Bariatric Surgery Significantly Improves Body Proportion Article

PMID: 22438781 Web of Science: 000420244400012

Cited authors

  • Kang, Thomas; Wooldridge, James; Periou, Laura; Richardson, William S.


  • Background: It is well known that bariatric surgery provides excellent weight loss and resolution of comorbid conditions. We propose an additional benefit: Because body proportion is an independent predictor of diabetes and cardiovascular risk, we hypothesize that bariatric surgery results in improved body proportion and may thus improve health risk independent of overall weight loss and resolution of comorbid conditions.; Methods: A total of 168 patients underwent laparoscopic bariatric surgery at our institution from December 2006 to September 2009. Prospective data gathered preoperatively and at 3, 6, and 12 months postoperatively included body mass index (BMI); excess weight loss (EWL); waist-hip ratio (WHR); and discontinuation of hypertensive, hyperlipidemic, and diabetic medications.; Results: Of the 168 patients, 122 underwent Roux-en-Y gastric bypass, 40 gastric band, and 6 gastric sleeve procedures. Mean preoperative BMI was 48.6 kg/m(2) (SD = 7.8 kg/m(2)). Mean EWL was 33.7 lbs (SD = 11.9 lbs) at 3 months, 46.35 lbs (SD = 15.58 lbs) at 6 months, and 52.48 lbs (SD = 24.19 lbs) at 1 year. Mean WHR was 0.91 (SD = 0.1) preoperatively, 0.87 (SD = 0.1) at 3 months (P<.0001), 0.87 (SD = 0.09) at 6 months (P<.0001), and 0.86 (SD = 0.1) at 1 year (P=.0006). At 1-year follow-up, 52% of patients had discontinued hypertensive medications, 64% had discontinued diabetic medications, and 56% had discontinued hyperlipidemic medications.; Conclusions: Along with well-known improvements in overall weight and comorbid conditions, bariatric surgery significantly improves body proportion, which may decrease health risk. Continued follow-up will determine if this change is long term or if patients will revert to preoperative WHRs. Future studies with sufficient power to study individual bariatric procedures will determine which procedures, if any, provide patients with the greatest improvement in WHR and if inferior WHR results are associated with cardiovascular events.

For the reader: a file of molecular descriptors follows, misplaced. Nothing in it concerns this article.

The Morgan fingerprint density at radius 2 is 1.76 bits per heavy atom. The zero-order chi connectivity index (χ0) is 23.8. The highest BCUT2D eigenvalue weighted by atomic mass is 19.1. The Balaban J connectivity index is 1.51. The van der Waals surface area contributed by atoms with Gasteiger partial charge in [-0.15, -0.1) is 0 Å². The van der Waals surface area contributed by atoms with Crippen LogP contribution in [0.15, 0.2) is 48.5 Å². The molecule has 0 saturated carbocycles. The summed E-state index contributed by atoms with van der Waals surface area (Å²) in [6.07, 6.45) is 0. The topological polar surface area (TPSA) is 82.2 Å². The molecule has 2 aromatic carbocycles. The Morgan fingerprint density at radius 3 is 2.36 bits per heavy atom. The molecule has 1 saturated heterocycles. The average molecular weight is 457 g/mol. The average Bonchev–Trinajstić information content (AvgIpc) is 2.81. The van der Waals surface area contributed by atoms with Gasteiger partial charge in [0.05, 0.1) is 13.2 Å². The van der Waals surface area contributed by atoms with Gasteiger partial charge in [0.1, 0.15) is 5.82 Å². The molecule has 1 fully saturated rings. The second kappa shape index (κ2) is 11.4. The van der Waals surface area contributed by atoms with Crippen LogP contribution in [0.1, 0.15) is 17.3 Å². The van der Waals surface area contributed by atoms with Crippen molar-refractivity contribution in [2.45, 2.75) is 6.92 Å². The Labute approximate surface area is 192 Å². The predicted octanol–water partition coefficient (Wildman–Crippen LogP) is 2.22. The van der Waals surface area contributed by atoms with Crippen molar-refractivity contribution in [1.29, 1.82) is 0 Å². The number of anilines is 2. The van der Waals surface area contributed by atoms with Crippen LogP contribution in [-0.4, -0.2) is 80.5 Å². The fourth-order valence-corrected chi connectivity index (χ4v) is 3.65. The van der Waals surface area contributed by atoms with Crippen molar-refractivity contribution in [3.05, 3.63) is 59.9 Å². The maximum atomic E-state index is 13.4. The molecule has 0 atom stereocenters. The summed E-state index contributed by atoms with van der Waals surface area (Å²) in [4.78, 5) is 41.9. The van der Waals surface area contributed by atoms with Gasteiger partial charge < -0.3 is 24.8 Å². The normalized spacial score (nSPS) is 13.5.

Publication date

  • 2012

Published in

International Standard Serial Number (ISSN)

  • 1524-5012

Start page

  • 42

End page

  • 44


  • 12


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